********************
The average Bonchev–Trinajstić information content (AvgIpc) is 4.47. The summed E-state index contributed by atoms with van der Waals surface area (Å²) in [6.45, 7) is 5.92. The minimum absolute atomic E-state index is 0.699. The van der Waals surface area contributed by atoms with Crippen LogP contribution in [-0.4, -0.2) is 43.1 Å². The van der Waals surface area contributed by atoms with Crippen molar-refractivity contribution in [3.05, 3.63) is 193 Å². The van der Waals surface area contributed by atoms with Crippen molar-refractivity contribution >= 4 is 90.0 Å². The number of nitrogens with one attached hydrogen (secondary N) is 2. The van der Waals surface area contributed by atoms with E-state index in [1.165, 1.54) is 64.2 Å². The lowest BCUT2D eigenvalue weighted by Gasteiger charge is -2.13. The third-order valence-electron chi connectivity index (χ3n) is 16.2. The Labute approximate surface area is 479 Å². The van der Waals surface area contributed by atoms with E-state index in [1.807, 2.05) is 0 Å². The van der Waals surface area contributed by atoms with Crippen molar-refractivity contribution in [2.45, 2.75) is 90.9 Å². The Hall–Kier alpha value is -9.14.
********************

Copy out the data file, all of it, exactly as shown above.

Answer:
The average Bonchev–Trinajstić information content (AvgIpc) is 4.47. The summed E-state index contributed by atoms with van der Waals surface area (Å²) in [6.45, 7) is 5.92. The minimum absolute atomic E-state index is 0.699. The van der Waals surface area contributed by atoms with Crippen LogP contribution in [-0.4, -0.2) is 43.1 Å². The van der Waals surface area contributed by atoms with Crippen molar-refractivity contribution in [3.05, 3.63) is 193 Å². The van der Waals surface area contributed by atoms with Crippen molar-refractivity contribution >= 4 is 90.0 Å². The number of nitrogens with one attached hydrogen (secondary N) is 2. The van der Waals surface area contributed by atoms with E-state index in [1.165, 1.54) is 64.2 Å². The lowest BCUT2D eigenvalue weighted by Gasteiger charge is -2.13. The third-order valence-electron chi connectivity index (χ3n) is 16.2. The Labute approximate surface area is 479 Å². The van der Waals surface area contributed by atoms with E-state index in [1.807, 2.05) is 0 Å². The van der Waals surface area contributed by atoms with Crippen molar-refractivity contribution in [2.45, 2.75) is 90.9 Å². The Hall–Kier alpha value is -9.14.